The paper has attracted some attention on social media as the calculations may have an impact on policy decisions in the future. Therefore I take the opportunity here, with much of the text below written by my co-author Keith Shine, to both summarise the study and answer some of the questions that have arisen so far.

Does this mean that our previous estimates of radiative forcing due to carbon dioxide have been over-estimated?

No. Carbon dioxide remains the most significant greenhouse gas driving human induced climate change.

In fact in this study we also looked at the estimates of forcing due to carbon dioxide using the same physical understanding as used for methane, and found forcing very similar to previous estimates, except for some underestimation at very high carbon dioxide concentrations.

So if the forcing due to methane has been underestimated in the past, why hasn’t the global mean temperature increased more?

The climate impact (e.g. temperature change) resulting from a radiative forcing change in the atmosphere depends on both the radiative forcing and how the climate system responds to that forcing. Although we have shown that the carbon dioxide forcings are little different to our earlier calculations, there are other changes that cause a radiative forcing that have documented very large uncertainties, for example aerosols (and in particular their impact on clouds) that could easily counteract the additional forcing from methane. Even if we knew the forcing accurately, the uncertainty in the climate response is also large enough that it isn’t a problem to reconcile the observed temperature changes. We are in fact refining the uncertainties through this type of study.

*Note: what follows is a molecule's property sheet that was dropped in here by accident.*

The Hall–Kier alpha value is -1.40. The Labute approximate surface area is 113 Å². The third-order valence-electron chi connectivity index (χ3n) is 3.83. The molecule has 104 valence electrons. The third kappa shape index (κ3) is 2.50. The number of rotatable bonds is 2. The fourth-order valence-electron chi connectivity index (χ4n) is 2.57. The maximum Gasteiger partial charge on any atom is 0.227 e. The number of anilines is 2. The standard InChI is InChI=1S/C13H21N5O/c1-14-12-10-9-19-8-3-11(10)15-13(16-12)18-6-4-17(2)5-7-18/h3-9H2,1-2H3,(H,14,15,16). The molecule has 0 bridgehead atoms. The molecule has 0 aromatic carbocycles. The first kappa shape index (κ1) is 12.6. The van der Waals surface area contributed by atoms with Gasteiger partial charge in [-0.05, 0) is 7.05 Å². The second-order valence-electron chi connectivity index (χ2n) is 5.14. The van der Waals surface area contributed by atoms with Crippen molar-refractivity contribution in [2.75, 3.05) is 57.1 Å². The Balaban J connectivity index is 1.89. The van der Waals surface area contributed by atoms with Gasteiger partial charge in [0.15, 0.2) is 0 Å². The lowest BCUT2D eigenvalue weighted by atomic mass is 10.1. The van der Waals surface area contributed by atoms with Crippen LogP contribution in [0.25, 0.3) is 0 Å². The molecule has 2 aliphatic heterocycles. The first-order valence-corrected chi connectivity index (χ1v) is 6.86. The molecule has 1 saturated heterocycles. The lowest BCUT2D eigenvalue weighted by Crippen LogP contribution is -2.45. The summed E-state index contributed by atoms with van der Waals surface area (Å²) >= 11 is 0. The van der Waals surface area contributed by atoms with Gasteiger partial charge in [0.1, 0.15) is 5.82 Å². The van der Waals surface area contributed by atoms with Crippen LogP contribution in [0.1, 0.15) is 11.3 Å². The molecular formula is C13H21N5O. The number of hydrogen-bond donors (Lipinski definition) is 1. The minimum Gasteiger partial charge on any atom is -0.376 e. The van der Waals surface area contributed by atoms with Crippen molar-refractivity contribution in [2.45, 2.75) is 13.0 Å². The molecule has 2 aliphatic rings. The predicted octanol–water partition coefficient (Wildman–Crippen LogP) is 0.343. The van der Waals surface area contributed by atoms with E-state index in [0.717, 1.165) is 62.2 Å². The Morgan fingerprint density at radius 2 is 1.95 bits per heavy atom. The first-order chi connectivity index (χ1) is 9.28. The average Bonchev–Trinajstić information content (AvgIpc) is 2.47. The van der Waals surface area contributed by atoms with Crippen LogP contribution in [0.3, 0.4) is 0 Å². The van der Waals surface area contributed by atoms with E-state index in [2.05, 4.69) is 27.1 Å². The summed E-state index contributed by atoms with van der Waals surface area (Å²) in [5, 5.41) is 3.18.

So why the focus on methane?

Human activity has led to more than a doubling of the atmospheric concentration of methane since the 18th century. Methane is a powerful greenhouse gas. It is the second most important greenhouse gas driving human-induced climate change, after carbon dioxide. Its warming effect had been calculated to be about one-quarter of that due to carbon dioxide. Methane emissions due to human activity come from agricultural sources, such as livestock, soil management and rice production, and from the production and use of coal, oil and natural gas.

What did you do that was different?

Previous calculations had focused attention on the role of methane in the “greenhouse” trapping of infrared energy emitted by the Earth and its atmosphere, primarily at wavelengths of around 7.5 microns. The vital element in the new research is that detailed account is taken of the way methane absorbs infrared energy emitted by the Sun, at wavelengths between 1 and 4 microns.

The effect of this additional absorption of Sun’s infrared radiation is complicated, as it depends on the altitudes at which the additional energy is absorbed. This determines whether the extra absorption enhances or opposes the greenhouse trapping. It has been known for many years that the absorption of the Sun’s energy by carbon dioxide reduces its climate effect by about 4%, because much of the additional absorption happens high in the atmosphere.

The new calculations of the effect of methane indicate that much of the extra absorption is in the lower part of the atmosphere, where it has a warming effect. The research shows that clouds play a particularly important role in causing this enhanced warming effect. Clouds scatter some of the sun’s rays back into space; it is the additional absorption of these scattered rays by methane that drives the warming effect, a factor that had not been included in earlier studies.

Are these results important for climate change negotiations?

The new calculations are important for not only quantifying methane’s contribution to human-induced climate change, but also for the operation of the Kyoto Protocol to the United Nations Framework Convention on Climate Change (UNFCCC). This takes into account emissions of many greenhouse gases in addition to carbon dioxide. The emissions of these other greenhouse gases are given a “carbon-dioxide equivalence” by multiplying them by a quantity called the “100-year Global Warming Potential” GWP(100); a similar approach is likely to be adopted by most countries for the operation of the UNFCCC’s more recent Paris Agreement.